The Revolutionary Astell&Kern AK240 Hi-Rez Portable Media Player
Astell&Kern AK240 ($2500)
When I was in high school I had a big glossy poster of a bright red Ferrari against a dead black background in my bedroom. I lusted after it...I hoped against hope one day I could afford one...I never would. Oh well, that's the way of the world: Some people will have things that you never will. Get used to it.
Such a thing is the Astell & Kern AK240the Ferrari...hell, the Bugatti Veyron, of portable media players. The question is not whether the AK240 is worth $2500 for most peopleit's not, most people simply shouldn't be spending this kind of money on a player. This is a luxury/enthusiast item. The question is, if you've got the passion and money for these types of killer gadgets, does the AK240 deliver passionately on that money spent? Is this a worthy super-toy? In short, yes. This is excess at it's finest.
There's a lot of ground to cover, so I'll dig right in...
The AK240 boasts an aircraft-grade Duraluminum chassis that starts with a single 435 gram billet of the material. It then goes through a complex 12-step process of machining, finishing, anodizing, and laser engraving to complete the finished enclosure. A full description of the process can be found here. The result is a flawless deep champaign finish; a brilliantly durable exoskeleton; a drop-dead gorgeous piece of kit in hand.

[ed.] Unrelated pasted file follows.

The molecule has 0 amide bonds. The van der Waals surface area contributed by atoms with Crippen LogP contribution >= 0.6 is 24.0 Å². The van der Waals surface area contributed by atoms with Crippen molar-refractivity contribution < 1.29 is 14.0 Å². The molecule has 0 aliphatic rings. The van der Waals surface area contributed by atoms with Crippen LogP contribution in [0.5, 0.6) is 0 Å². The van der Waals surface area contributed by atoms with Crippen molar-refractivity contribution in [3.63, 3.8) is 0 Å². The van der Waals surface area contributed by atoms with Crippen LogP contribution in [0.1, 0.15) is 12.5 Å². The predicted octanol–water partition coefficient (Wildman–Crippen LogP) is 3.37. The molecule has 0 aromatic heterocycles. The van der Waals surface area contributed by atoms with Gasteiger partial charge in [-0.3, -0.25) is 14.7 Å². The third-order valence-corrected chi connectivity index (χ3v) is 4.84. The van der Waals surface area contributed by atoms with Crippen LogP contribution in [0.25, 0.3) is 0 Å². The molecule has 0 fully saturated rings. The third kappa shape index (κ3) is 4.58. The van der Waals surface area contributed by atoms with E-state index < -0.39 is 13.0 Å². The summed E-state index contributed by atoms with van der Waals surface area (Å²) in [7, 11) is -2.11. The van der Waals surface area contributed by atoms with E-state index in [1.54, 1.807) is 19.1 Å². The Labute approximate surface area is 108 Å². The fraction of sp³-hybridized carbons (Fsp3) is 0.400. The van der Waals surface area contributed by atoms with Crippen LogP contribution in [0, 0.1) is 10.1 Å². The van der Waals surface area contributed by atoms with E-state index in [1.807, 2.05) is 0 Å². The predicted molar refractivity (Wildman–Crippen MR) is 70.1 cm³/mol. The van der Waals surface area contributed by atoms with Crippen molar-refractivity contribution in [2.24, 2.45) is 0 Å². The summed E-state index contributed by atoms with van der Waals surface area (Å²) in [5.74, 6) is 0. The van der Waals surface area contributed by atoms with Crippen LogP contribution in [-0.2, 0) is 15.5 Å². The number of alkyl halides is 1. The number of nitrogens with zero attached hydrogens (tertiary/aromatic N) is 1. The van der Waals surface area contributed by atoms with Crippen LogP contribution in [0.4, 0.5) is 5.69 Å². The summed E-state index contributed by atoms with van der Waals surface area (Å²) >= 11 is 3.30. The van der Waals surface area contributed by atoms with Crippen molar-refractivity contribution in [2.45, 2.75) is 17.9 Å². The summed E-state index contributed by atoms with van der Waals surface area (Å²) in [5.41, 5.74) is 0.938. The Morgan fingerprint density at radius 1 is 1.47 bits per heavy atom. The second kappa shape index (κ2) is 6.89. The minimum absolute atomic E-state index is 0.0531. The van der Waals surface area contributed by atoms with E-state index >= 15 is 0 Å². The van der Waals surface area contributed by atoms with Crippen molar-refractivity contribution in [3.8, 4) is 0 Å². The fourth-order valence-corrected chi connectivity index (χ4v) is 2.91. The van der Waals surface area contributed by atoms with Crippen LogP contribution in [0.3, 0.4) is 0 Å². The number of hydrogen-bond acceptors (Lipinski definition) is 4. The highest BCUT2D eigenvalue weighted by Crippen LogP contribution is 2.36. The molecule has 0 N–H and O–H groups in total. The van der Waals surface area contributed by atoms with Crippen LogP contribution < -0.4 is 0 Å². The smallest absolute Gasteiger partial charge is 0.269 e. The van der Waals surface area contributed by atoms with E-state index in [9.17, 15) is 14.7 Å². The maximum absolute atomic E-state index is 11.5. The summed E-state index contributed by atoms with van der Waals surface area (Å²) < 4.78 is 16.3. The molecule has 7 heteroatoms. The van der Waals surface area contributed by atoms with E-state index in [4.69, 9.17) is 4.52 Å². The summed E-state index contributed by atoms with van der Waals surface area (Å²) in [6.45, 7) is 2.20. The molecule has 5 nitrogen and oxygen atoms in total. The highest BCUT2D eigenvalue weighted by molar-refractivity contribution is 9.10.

Speaking of "in hand", my first thought on seeing this unit was "gorgeous"; my second thought was this thing might be uncomfortable to hold. I've not found this to be the case. In part, the leather case (pic next page) softens the angular shape, and in part the position of the volume control is much more ergonomic than it might appear, but I think in the end it never bothers me because my mind never really gets too far past that on-going initial impression, "My goodness, this thing is gorgeous."
A 3.31-inch AMOLED WVGA (480 x 800) touch-screen display is a tad smaller than most smartphone displays, but provides plenty of space for comfortable control in use, and at maximum brightness is easy to read in full sunlight.
The rear of the unit is spectacular with a carbon fiber panel under a deep gloss finish. The play of light on the warp and weft of the material give a distinct impression of depth. The metalized Astell&Kern logo on the rear panel seems to float 1/4" above the carbon fiber panel beneath...a luscious optical illusion.